11. Admins, As well as the excellent stand you have taken against manufacturers who are copyright thieves, could you also let me know evidence from other model maker forums that condone and support such theft? You can do it in private email if you prefer. It is an offence in Europe and USA to steal someone else's design, and it is also an offense to cause or support such theft of copyrighted material. If such forums are hosted in Europe or USA, I can get them shut down, at zero cost, so long as conclusive evidence of supporting copyright infringement is available. It is possible to sue Chinese companies for copyright theft, but you need very big pockets to fund the upfront costs. China is a signatory to international patent trademark and copyright legislation, and Chinese courts do act. Thanks, Rob
  12. I really, really like this forum and the people on it and the policies adopted by forum owners. Big thank you from me. Incidentally, I worked 12 years licensing intellectual property. Rob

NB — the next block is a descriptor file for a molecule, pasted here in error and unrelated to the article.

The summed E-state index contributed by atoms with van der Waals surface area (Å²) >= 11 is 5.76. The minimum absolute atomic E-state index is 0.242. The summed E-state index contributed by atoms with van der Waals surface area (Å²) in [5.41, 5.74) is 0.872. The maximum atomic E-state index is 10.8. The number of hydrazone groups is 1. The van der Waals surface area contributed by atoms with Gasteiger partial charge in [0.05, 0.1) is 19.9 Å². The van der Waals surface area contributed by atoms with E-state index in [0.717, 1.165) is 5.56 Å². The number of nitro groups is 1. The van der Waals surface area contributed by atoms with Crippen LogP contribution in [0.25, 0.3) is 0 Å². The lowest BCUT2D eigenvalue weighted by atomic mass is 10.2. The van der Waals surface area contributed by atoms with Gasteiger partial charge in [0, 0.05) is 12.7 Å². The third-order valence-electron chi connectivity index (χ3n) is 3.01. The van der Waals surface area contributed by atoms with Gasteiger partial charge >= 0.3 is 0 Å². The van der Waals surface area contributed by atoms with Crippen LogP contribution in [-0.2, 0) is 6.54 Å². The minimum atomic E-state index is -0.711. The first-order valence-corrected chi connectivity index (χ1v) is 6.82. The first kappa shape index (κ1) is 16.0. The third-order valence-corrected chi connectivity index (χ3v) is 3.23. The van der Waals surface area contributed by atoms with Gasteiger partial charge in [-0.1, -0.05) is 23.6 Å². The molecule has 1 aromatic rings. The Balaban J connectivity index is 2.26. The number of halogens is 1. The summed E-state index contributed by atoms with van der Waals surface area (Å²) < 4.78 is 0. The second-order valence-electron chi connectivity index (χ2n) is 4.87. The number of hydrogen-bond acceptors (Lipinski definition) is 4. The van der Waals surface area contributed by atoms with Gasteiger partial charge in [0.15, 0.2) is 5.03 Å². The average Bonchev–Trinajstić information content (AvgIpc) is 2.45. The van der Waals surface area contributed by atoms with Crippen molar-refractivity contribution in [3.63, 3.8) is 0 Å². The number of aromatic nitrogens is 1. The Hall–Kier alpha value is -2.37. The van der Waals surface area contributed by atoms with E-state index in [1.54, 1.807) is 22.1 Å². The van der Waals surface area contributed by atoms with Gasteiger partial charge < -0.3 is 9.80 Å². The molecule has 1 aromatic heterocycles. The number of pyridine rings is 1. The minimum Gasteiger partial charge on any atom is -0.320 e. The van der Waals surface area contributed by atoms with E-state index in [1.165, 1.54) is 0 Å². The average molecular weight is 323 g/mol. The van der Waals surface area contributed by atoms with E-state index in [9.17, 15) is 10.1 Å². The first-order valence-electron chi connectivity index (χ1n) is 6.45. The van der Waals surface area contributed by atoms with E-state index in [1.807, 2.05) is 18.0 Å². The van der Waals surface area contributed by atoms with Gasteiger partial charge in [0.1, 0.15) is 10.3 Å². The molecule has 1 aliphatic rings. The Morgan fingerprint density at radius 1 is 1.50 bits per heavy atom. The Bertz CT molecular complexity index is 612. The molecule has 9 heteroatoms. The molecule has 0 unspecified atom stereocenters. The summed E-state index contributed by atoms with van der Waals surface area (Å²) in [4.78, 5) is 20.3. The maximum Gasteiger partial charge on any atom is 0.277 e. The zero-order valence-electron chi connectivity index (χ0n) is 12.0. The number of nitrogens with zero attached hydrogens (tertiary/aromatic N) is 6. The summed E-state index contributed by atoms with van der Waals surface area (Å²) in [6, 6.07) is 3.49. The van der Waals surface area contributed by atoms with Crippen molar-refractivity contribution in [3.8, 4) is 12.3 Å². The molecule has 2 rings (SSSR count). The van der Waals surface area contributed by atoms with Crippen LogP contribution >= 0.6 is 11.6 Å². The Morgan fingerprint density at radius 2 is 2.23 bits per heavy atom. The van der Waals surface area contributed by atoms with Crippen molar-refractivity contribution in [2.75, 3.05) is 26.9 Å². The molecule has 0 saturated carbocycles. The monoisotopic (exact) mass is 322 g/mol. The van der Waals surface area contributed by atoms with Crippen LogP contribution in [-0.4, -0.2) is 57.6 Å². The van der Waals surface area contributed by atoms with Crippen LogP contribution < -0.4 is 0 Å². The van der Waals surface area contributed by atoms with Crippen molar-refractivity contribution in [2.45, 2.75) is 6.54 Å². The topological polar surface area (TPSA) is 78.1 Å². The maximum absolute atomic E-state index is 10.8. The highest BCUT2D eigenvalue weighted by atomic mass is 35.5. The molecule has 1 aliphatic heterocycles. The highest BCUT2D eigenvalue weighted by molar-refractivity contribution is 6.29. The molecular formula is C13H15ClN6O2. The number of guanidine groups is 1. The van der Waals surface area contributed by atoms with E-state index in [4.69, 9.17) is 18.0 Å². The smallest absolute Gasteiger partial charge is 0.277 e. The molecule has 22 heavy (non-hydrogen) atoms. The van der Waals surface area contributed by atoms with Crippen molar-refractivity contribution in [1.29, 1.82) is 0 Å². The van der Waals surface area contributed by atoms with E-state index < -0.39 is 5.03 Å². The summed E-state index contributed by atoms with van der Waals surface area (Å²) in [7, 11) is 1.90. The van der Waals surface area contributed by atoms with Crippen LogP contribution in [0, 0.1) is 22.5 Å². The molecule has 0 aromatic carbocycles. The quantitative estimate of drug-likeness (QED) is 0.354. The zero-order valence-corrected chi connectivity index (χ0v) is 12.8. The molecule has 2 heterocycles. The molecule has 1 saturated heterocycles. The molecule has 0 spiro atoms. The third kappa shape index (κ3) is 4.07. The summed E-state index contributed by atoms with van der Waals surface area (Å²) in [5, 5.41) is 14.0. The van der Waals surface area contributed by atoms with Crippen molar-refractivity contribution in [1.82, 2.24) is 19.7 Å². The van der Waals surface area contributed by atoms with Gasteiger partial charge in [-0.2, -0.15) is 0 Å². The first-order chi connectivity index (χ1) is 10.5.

13. An alternative method for marking out the gun ports is to trace the gun ports from the Constructo plan on kitchen greaseproof paper, then tape and pin the tracing paper to the hull, then use a 0.8mm drill bit in my Dremel to mark each corner of the gun ports. Reverse the tracing paper to use the same tracing to do both sides of the hull. Before using the Constructo plan for gun port positions, I checked carefully with a side view image of the HMS Prince shipwright model in the UK science museum. As far as I can tell, the Constructo plans are very good. The easiest way for me to remove the 10 mm square of planking for each gunport was to first drill a 5 mm hole in the approximate center, next use a small Dremel cutoff wheel to mark all 4 sides, then use a mini saw blade to enlarge the 5mm hole leaving about 0.5mm of wood at each corner. The final surplus material was removed with a square section needle file. Constructo instruct the kit builder to make a frame from 1mm by 2mm stripwood and stick it inside each 10mm by 10mm gunport. This reduces the size of the opening to 8mm by 8mm which is too small an opening to be true to scale, and into which a 10mm by 10mm gunport cover is never going to fit. Closed gunport covers should "fit" flush with the hull. Also there is no visible "window frame" around each gunport in the ship wright model or in paintings of "the Prince". What did I do to solve this? I slightly enlarged each gunport opening to 11mm by 11mm. Then I used some 0.5 mm thick deck planking strips to line each gunport - meaning that the final opening size was 10mm by 10mm. The thin strips are barely visible in a side view. The sides of each gunport are painted red in all English ships. In the last picture, with some red and black painting done, the "halo" around upper gunports is bare wood onto which the circular gilt decor will be stuck using cyano later.